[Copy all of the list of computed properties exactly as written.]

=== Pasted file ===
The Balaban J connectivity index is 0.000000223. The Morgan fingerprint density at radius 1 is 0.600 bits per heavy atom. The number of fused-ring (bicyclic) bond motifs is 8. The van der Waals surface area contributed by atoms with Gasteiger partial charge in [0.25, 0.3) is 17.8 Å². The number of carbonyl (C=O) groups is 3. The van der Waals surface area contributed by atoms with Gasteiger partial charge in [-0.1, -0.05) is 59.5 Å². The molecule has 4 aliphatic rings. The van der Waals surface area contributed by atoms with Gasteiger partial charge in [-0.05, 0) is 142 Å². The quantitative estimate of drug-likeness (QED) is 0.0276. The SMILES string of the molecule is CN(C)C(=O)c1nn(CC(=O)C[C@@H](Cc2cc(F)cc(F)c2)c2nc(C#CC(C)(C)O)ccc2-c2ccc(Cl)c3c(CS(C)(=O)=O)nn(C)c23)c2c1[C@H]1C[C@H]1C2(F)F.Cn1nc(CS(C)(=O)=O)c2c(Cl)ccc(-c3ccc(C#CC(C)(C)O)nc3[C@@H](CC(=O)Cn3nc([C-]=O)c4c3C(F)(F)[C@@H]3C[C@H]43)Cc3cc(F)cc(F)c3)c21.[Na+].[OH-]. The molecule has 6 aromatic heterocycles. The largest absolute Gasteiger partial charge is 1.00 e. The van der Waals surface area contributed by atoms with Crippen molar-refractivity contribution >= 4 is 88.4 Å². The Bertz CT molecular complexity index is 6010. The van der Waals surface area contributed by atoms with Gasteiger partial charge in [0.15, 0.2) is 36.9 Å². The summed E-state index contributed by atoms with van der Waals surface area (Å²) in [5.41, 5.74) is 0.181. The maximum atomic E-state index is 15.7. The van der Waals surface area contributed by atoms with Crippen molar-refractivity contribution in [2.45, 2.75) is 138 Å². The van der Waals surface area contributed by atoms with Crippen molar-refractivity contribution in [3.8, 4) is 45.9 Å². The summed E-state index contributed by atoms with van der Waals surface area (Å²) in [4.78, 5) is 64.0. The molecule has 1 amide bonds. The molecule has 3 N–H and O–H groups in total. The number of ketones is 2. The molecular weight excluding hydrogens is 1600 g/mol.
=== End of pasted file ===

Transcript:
The Balaban J connectivity index is 0.000000223. The Morgan fingerprint density at radius 1 is 0.600 bits per heavy atom. The number of fused-ring (bicyclic) bond motifs is 8. The van der Waals surface area contributed by atoms with Gasteiger partial charge in [0.25, 0.3) is 17.8 Å². The number of carbonyl (C=O) groups is 3. The van der Waals surface area contributed by atoms with Gasteiger partial charge in [-0.1, -0.05) is 59.5 Å². The molecule has 4 aliphatic rings. The van der Waals surface area contributed by atoms with Gasteiger partial charge in [-0.05, 0) is 142 Å². The quantitative estimate of drug-likeness (QED) is 0.0276. The SMILES string of the molecule is CN(C)C(=O)c1nn(CC(=O)C[C@@H](Cc2cc(F)cc(F)c2)c2nc(C#CC(C)(C)O)ccc2-c2ccc(Cl)c3c(CS(C)(=O)=O)nn(C)c23)c2c1[C@H]1C[C@H]1C2(F)F.Cn1nc(CS(C)(=O)=O)c2c(Cl)ccc(-c3ccc(C#CC(C)(C)O)nc3[C@@H](CC(=O)Cn3nc([C-]=O)c4c3C(F)(F)[C@@H]3C[C@H]43)Cc3cc(F)cc(F)c3)c21.[Na+].[OH-]. The molecule has 6 aromatic heterocycles. The largest absolute Gasteiger partial charge is 1.00 e. The van der Waals surface area contributed by atoms with Crippen molar-refractivity contribution >= 4 is 88.4 Å². The Bertz CT molecular complexity index is 6010. The van der Waals surface area contributed by atoms with Gasteiger partial charge in [0.15, 0.2) is 36.9 Å². The summed E-state index contributed by atoms with van der Waals surface area (Å²) in [5.41, 5.74) is 0.181. The maximum atomic E-state index is 15.7. The van der Waals surface area contributed by atoms with Crippen molar-refractivity contribution in [2.45, 2.75) is 138 Å². The van der Waals surface area contributed by atoms with Crippen molar-refractivity contribution in [3.8, 4) is 45.9 Å². The summed E-state index contributed by atoms with van der Waals surface area (Å²) in [4.78, 5) is 64.0. The molecule has 1 amide bonds. The molecule has 3 N–H and O–H groups in total. The number of ketones is 2. The molecular weight excluding hydrogens is 1600 g/mol.